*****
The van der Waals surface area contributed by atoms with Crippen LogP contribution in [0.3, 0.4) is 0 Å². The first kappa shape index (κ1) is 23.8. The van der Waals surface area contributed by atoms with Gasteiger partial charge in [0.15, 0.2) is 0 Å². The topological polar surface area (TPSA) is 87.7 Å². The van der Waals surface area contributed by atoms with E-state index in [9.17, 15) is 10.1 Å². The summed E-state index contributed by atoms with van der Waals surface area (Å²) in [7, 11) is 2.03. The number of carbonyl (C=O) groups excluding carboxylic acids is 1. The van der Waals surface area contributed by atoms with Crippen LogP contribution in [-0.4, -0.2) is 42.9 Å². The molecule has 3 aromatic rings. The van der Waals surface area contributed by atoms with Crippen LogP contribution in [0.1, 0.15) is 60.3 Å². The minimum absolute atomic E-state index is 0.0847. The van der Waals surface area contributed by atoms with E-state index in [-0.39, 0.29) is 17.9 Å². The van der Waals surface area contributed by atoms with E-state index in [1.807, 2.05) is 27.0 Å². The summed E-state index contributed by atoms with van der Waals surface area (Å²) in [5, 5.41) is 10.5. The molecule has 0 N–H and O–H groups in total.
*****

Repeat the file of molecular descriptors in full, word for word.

The van der Waals surface area contributed by atoms with Crippen LogP contribution in [0.3, 0.4) is 0 Å². The first kappa shape index (κ1) is 23.8. The van der Waals surface area contributed by atoms with Gasteiger partial charge in [0.15, 0.2) is 0 Å². The topological polar surface area (TPSA) is 87.7 Å². The van der Waals surface area contributed by atoms with E-state index in [9.17, 15) is 10.1 Å². The summed E-state index contributed by atoms with van der Waals surface area (Å²) in [7, 11) is 2.03. The number of carbonyl (C=O) groups excluding carboxylic acids is 1. The van der Waals surface area contributed by atoms with Crippen LogP contribution in [-0.4, -0.2) is 42.9 Å². The molecule has 3 aromatic rings. The van der Waals surface area contributed by atoms with Crippen LogP contribution in [0.1, 0.15) is 60.3 Å². The minimum absolute atomic E-state index is 0.0847. The van der Waals surface area contributed by atoms with E-state index in [-0.39, 0.29) is 17.9 Å². The van der Waals surface area contributed by atoms with E-state index in [1.807, 2.05) is 27.0 Å². The summed E-state index contributed by atoms with van der Waals surface area (Å²) in [5, 5.41) is 10.5. The molecule has 0 N–H and O–H groups in total.